Professor Anthony Milner, currently with the International Studies Department of Universiti Kebangsaan Malaysia (UKM), has been reported to say that despite complaints against the ‘Interlok’ novel, he felt that its author national laureate Abdullah Hussain attempted to provide an idea of the lives of the Chinese and Indian communities and their relationship with the Malay community.
He therefore suggested that the controversial ‘Interlok’ novel should be used as a model for history text books as it is quite “inclusive” in its narrative and depiction of non-Malays.
I find his suggestion most shocking and unacceptable. I wonder if he is aware of the strong and continued public objections against the novel’s usage as a school text.
I wish to ask Professor Anthony Milner if he is also aware of the following:
1. That the novel contains factual inaccuracies? That many matters written are unsubstantiated?
2. That the government itself has set up an independent committee to review the book’s contents but three of the panel members have later resigned in protest?
3. That the novel can destroy the fabric of national unity in a multiracial country?
On March 30, Chinese groups also joined the Indian community and voiced their strong objections against the continued usage of the novel.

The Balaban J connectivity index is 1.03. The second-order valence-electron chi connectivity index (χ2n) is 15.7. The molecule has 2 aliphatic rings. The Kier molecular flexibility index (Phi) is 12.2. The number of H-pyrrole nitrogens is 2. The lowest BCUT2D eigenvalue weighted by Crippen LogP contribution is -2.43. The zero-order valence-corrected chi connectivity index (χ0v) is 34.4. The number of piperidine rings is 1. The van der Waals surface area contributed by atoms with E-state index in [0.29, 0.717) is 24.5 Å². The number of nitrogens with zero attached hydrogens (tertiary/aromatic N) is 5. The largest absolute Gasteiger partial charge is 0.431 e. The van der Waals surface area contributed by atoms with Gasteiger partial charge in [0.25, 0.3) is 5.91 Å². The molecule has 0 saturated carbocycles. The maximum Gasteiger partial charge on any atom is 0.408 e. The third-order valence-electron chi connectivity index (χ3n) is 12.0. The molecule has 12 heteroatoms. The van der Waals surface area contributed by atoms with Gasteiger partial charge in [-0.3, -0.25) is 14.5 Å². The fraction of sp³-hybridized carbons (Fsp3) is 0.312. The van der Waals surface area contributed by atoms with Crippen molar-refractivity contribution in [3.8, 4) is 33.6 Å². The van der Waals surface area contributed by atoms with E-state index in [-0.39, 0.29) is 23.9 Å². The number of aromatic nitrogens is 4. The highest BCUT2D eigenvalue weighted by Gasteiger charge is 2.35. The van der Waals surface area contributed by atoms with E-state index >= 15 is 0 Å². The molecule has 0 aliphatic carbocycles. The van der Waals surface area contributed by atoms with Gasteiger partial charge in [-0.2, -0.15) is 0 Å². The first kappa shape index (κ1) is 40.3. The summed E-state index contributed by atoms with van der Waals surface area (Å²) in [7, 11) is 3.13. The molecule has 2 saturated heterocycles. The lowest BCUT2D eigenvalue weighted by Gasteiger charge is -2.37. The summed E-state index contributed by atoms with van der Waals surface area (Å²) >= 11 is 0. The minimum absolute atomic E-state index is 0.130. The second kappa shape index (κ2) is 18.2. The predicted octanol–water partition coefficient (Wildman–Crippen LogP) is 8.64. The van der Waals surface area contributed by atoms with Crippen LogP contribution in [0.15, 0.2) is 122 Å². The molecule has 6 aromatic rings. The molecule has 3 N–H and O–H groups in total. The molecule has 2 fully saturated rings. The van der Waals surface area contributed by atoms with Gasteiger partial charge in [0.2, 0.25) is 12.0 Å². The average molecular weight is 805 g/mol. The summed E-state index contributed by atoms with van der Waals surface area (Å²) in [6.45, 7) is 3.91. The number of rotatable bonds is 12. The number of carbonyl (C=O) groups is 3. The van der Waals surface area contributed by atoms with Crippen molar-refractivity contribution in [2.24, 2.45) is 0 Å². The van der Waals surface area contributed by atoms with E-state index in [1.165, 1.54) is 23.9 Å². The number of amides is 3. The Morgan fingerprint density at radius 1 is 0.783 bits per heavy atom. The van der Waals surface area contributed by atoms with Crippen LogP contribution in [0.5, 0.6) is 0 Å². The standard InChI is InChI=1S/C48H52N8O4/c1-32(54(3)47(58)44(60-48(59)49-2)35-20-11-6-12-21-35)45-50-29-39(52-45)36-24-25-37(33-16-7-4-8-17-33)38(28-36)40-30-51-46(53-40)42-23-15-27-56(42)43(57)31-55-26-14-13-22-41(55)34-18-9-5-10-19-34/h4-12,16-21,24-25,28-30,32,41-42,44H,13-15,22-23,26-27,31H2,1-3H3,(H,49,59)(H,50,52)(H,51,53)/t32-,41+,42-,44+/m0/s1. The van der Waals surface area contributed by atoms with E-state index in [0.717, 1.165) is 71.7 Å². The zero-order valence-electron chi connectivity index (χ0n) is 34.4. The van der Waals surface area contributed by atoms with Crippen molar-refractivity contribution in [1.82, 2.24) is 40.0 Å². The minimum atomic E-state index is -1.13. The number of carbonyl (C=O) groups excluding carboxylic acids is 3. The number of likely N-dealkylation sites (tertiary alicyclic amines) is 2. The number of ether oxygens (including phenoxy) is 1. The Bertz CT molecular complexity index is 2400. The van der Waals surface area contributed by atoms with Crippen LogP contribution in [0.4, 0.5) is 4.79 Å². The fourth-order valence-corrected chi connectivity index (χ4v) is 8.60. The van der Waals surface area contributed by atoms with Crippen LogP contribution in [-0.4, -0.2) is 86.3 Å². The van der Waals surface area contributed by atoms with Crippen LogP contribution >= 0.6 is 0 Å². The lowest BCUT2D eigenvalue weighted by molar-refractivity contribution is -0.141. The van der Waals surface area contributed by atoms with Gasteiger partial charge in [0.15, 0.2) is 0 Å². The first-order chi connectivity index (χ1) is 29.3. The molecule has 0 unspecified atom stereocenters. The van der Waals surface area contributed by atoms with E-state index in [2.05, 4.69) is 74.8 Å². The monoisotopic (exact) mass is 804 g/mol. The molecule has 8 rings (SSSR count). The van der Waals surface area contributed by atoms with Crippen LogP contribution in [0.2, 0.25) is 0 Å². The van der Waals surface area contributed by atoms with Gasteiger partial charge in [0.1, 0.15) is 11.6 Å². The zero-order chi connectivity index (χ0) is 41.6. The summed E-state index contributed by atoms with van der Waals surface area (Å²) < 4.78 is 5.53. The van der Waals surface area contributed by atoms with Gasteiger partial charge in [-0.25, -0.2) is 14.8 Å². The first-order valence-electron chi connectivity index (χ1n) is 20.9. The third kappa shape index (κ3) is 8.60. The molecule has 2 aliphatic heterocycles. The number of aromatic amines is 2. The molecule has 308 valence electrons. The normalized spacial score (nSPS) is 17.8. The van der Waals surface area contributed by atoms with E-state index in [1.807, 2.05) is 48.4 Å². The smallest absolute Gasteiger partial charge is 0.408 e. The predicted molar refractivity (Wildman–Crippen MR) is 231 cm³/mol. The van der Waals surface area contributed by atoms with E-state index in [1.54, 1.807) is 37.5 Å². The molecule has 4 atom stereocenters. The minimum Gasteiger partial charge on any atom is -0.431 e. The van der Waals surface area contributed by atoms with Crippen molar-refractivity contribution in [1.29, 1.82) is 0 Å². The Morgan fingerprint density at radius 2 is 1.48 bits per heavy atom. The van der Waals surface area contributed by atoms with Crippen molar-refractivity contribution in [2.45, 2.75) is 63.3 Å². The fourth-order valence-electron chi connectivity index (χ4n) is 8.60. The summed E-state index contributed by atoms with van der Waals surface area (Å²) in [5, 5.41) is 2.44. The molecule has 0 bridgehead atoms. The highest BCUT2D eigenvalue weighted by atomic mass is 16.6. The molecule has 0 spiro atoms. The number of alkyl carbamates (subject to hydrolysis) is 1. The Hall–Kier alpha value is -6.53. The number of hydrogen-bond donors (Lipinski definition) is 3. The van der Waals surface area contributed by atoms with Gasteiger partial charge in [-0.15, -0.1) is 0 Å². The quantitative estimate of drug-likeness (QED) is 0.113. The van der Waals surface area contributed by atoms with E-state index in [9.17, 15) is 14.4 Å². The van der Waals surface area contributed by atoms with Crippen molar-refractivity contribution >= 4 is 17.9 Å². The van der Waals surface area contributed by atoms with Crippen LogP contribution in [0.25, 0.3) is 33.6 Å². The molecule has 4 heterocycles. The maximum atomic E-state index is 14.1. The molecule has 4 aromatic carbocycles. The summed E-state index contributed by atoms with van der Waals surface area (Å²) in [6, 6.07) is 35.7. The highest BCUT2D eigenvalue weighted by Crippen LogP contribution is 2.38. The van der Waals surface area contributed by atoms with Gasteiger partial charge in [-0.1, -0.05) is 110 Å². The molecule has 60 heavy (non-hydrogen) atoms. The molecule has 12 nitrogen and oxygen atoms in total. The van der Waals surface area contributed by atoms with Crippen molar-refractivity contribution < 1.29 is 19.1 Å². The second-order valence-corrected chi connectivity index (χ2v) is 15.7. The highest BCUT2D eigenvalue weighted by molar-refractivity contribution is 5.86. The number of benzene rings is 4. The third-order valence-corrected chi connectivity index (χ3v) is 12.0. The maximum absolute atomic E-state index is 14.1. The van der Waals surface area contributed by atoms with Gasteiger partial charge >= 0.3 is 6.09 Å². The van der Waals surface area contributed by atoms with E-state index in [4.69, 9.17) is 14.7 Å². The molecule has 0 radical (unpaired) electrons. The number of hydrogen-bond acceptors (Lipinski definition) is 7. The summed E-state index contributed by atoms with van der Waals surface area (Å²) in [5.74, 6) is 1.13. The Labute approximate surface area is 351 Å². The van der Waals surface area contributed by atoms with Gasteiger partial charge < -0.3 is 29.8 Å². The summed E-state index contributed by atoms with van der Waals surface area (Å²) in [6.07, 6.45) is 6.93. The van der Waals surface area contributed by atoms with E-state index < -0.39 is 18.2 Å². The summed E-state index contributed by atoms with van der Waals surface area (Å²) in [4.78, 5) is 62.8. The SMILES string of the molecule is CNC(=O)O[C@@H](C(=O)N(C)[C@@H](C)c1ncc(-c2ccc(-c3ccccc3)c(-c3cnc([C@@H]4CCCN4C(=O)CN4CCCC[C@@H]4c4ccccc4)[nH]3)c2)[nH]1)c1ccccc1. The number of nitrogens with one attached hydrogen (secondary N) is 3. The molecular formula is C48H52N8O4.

I reproduce below an extract of media report of the stand and views taken by the groups:
“In a statement today (March 30), Chinese associations from across Malaysia said the book was not only offensive to Indians but Chinese as well, as it depicted the character Kim Lock as a “miserly opium addict and callous adulterer” and his son, Cing Huat, as “cunning, greedy, unscrupulous and someone who would happily sell his daughters”.
“‘Interlok’ in its totality propagates the ideology of ketuanan Melayu (Malay supremacy). In our considered opinion, this novel is not only unhealthy but an insidious poison,” the statement said.
“In fact, ‘Interlok’ is barely a step away from the Biro Tata Negara (BTN) brainwashing that promotes racism and disunity. ‘Interlok’ conveys the central message that Chinese, Indian and other minorities are second-class citizens in addition to perpetuating the divisive notion of a host community (the Malays) versus foreigners (‘bangsa asing’ Cina dan India ).”
The groups also condemned the ‘major thread’ in the book, that depicts the Chinese “cheating and oppressing” Malays or as “nasty and immoral” communist guerrillas.
The statement was signed by the Kuala Lumpur and Selangor Chinese Assembly Hall (KLSCAH), LLG Cultural Development Centre, Malaysian-China Chamber of Commerce, the Federation of Chinese Associations Johor, the Penang Chinese Town Hall and 40 others, including the Malaysian Consultative Council of Buddhism, Christianity, Hinduism, Sikhism and Taoism (MCCBCHST), Saya Anak Bangsa Malaysia (SABM) and several Indian organisations.
Why is Professor Milner unable to see all these despite his claim that he has read the novel?
Has he chosen to play politics by ignoring the truth?
Finally, I wish to also ask him where in the world a fiction has been used as a history book.